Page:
Lino released his first film in 1970, Wanted: Perfect Mother. From 1970 to 1975, Lino directed around a dozen films, including Santiago (1970), Tubog sa Ginto (1971), Stardoom (1971), Tinimbang Ka Ngunit Kulang (1974) and Maynila sa Mga Kuko ng Liwanag (1975), which both won best picture and best director at the Filipino Academy of Movie Arts and Sciences (FAMAS) Awards. Tinimbang also won best theme song for “Awit ni Kuala,” written by my brother Emmanuel.
I began working on Bayan Ko: Kapit sa Patalim, I think in 1971, as a teleplay for Balintataw, a television anthology that Lino was directing. But I got sidetracked and never got around to finishing the teleplay. It wasn’t until I was released from detention in 1976 when I returned to my notes. I gave Lino my storyline for Kapit sa Patalim while he was location hunting for Insiang.
Lino rejected the story back then knowing that Kapit would never get past the censors. At the time, the government Board of Censors, had the right to pre-censor movie storylines. Filmmakers had to submit a storyline to the Board of Censors for approval before they were allowed to write a script. And then the script had to be submitted for approval before filmmakers were allowed to begin shooting.
I shifted my attention to another storyline based on Nick Joaquin’s essay “The Boy Who Wanted to Become Society,” a true story about juvenile delinquents in the late 1950s. But that idea, too, hit a snag, considering the expenses of shooting a believable period film.
Lino also wanted to give the leading role to his protégé Philip Salvador, who was already too old to play a teenage delinquent. We recast the story to what would become Jaguar. I couldn’t come up with an ending. So I called up Ricky Lee, who had also written for Asia-Philippines Leader, to help me with the script. We released Jaguar in 1979 and it screened at the Cannes Film Festival the following year. It was the first Filipino film to be entered in competition at the Cannes festival, and I think the first to show Manila’s immense garbage dump, Smokey Mountain.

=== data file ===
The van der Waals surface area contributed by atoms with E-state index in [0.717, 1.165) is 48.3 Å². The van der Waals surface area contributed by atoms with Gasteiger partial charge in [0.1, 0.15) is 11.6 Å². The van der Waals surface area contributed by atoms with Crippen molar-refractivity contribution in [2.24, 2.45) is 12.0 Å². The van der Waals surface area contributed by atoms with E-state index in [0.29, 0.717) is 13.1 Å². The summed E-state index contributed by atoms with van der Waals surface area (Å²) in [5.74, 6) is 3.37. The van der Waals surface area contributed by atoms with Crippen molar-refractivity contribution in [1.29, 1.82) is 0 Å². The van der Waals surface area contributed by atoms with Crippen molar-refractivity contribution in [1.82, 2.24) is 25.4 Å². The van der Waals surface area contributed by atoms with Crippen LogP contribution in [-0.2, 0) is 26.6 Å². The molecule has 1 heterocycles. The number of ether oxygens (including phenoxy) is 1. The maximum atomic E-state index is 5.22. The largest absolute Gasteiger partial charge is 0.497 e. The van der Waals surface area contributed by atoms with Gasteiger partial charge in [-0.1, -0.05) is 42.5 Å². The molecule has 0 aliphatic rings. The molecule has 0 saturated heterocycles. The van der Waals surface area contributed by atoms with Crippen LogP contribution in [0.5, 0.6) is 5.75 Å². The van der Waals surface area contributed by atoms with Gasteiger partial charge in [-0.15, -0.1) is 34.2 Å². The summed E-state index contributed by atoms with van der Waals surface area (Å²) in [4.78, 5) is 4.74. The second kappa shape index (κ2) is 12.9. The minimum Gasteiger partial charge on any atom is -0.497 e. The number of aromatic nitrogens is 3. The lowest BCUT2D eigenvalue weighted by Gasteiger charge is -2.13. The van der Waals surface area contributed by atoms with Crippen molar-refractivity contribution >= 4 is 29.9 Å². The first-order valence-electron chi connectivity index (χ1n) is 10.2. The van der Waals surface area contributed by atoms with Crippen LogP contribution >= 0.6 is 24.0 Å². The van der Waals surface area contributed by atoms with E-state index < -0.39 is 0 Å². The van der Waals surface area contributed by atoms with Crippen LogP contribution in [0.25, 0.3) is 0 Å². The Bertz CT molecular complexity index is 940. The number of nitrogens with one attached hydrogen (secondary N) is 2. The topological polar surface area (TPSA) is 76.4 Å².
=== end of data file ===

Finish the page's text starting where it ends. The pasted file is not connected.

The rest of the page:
Lino was always willing to discuss story ideas I gave him. I worked with him on Jaguar, Angela Markado (1980), an out-and-out commercial project adapted from the komiks novel of the same title written by Carlo J. Caparas, Experience (1984), which I co-wrote with Roy Iglesias, Kapit sa Patalim (1984), and Orapronobis (1989). In all, Lino directed more than 40 films, including the three or so films he was juggling to complete at the time of his death.
In his years as a film director, he took good care of crewmembers as well as the writers. Ricky Lee, in an article by scriptwriter Jose Dalisay, said, “He was concerned with details that could affect the writing. He asked you if you were paid, if your fee was fair, and so on.”
LINO, THE ACTIVIST
Lino was a child of the commercial film industry. He eventually found himself having to fight to be able to work on highly personal films that would go on to gain critical recognition in the Philippines and internationally.
From 1971 to 1992, he won six FAMAS, five Gawad Urian Awards, and two Film Academy of the Philippines award for best director. He was twice nominated for the Palme d’Or at the Cannes Film Festival for Jaguar and for Kapit sa Patalim and was given the Sutherland Trophy by the British Film Institute Awards in 1984 for Kapit.